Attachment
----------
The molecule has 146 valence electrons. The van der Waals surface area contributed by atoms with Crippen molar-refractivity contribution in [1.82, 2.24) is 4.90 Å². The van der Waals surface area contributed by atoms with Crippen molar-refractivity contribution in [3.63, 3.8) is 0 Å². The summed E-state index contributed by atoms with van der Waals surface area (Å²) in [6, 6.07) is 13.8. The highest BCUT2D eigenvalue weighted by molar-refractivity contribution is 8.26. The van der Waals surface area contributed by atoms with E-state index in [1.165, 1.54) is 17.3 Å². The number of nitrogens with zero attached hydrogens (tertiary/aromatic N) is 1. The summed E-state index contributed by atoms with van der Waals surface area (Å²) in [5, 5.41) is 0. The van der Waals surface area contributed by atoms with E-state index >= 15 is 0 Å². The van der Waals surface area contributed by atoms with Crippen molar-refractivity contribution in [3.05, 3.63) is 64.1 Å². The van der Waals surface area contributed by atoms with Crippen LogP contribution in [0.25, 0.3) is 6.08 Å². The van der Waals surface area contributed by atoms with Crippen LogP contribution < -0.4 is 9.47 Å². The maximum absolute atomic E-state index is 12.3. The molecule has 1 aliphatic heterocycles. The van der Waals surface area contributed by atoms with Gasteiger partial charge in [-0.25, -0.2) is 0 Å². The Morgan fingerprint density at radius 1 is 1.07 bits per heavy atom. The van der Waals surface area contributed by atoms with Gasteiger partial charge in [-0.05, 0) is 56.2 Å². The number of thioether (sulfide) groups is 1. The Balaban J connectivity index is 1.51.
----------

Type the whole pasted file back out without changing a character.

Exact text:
The molecule has 146 valence electrons. The van der Waals surface area contributed by atoms with Crippen molar-refractivity contribution in [1.82, 2.24) is 4.90 Å². The van der Waals surface area contributed by atoms with Crippen molar-refractivity contribution in [3.63, 3.8) is 0 Å². The summed E-state index contributed by atoms with van der Waals surface area (Å²) in [6, 6.07) is 13.8. The highest BCUT2D eigenvalue weighted by molar-refractivity contribution is 8.26. The van der Waals surface area contributed by atoms with E-state index in [1.165, 1.54) is 17.3 Å². The number of nitrogens with zero attached hydrogens (tertiary/aromatic N) is 1. The summed E-state index contributed by atoms with van der Waals surface area (Å²) in [5, 5.41) is 0. The van der Waals surface area contributed by atoms with E-state index >= 15 is 0 Å². The van der Waals surface area contributed by atoms with Crippen molar-refractivity contribution in [3.05, 3.63) is 64.1 Å². The van der Waals surface area contributed by atoms with Crippen LogP contribution in [0.25, 0.3) is 6.08 Å². The van der Waals surface area contributed by atoms with Crippen LogP contribution < -0.4 is 9.47 Å². The maximum absolute atomic E-state index is 12.3. The molecule has 1 aliphatic heterocycles. The van der Waals surface area contributed by atoms with Gasteiger partial charge in [-0.25, -0.2) is 0 Å². The Morgan fingerprint density at radius 1 is 1.07 bits per heavy atom. The van der Waals surface area contributed by atoms with Gasteiger partial charge in [-0.05, 0) is 56.2 Å². The number of thioether (sulfide) groups is 1. The Balaban J connectivity index is 1.51.